ACA rules on WLANs licensing

Telecommunications regulator the Australian Communications Authority has released an information package on licensing wireless local area networks (WLANs) to help organisations determine whether they need a carrier licence.

The release of the guide follows a decision this month by the Minister for Communications, IT and the Arts, Senator Richard Alston, which makes it possible for a WLAN to operate in a single space, the ACA said.

The exemption only applies to WLAN operators at a single premise like an Internet cafe, airport lounge or shopping centre, whereby the operator does not have to be licensed as a carrier under the Telecommunications Act 1997, according to ACA chairman Tony Shaw.

"Installation of WLAN technology on a single premise would be treated in the same way as cable-based networks, and will not be disadvantaged under carrier licensing," Shaw said.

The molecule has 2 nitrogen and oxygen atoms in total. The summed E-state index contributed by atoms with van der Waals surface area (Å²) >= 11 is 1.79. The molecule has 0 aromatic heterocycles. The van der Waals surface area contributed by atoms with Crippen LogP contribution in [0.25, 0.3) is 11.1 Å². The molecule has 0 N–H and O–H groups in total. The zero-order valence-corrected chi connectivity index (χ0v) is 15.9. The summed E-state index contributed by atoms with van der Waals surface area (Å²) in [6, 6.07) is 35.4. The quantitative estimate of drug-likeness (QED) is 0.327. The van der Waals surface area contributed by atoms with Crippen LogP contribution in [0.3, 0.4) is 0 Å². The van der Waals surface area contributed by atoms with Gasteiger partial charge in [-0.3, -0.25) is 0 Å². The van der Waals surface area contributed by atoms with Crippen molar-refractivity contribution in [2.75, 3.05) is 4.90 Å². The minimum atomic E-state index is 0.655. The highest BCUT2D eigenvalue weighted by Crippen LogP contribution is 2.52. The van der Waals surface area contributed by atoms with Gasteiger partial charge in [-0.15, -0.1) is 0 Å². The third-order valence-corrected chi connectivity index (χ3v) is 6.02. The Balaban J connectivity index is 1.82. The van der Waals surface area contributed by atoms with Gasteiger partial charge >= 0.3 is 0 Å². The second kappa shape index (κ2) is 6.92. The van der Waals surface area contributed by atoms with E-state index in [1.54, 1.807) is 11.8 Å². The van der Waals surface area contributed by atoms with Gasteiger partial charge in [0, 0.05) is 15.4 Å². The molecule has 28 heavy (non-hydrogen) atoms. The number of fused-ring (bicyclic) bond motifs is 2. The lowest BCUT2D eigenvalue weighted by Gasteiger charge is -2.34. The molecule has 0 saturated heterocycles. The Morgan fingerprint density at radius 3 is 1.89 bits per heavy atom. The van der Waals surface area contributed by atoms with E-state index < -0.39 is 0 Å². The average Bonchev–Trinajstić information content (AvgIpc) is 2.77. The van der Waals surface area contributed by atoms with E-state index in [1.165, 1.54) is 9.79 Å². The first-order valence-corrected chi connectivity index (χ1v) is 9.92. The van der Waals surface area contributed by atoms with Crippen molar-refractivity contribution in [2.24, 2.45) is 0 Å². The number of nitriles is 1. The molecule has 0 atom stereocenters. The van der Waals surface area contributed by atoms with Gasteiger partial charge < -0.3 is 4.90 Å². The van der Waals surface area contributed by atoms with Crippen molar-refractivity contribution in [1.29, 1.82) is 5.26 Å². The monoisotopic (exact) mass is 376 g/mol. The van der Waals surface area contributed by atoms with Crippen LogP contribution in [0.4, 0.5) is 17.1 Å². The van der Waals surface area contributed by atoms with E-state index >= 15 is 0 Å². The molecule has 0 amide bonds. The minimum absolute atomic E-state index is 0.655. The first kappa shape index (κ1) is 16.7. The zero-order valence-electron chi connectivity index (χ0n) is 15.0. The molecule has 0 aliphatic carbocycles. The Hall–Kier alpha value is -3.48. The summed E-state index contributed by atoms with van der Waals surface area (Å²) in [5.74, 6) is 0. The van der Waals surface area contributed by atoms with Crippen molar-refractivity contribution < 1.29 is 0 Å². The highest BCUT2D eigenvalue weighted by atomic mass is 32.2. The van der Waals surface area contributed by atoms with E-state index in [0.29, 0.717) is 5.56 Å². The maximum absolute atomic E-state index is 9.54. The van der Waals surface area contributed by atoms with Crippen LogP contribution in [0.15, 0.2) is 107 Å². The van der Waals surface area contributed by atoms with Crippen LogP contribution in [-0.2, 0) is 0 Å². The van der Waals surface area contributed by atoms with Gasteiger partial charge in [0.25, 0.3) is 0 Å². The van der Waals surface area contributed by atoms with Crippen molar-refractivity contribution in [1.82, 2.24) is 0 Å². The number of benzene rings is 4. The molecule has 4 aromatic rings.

He said where WLANs operate solely on a non-commercial basis a carrier licence may not be required. However, each case needed to be assessed individually.

But if organisations provided carriage services beyond a single space and to the public commercially, carrier licensing requirements still applied, Shaw said.

He added that network unit owners used to providing telecommunications services using WLANs need to comply with both the Telecommunications Act and the Radiocommunications Act.

Any breaches of licensing obligations under both Acts would result in significant penalties, Shaw said.

Offering a series of questions and answers, the ACA's WLAN information guide provides a series of questions and answers to help WLAN operators understand the new arrangements. Specifically, the information covers both telecommunications and radiocommunications licensing, and on network bands and equipment standards for WLANs.

Meanwhile, the House of Representatives Standing Comittee on Communications, IT and the Arts is holding an inquiry into wireless broadband technologies to decide whether to regulate WLANs and other "innovative" technologies. The committee will report on the inquiry later this year.

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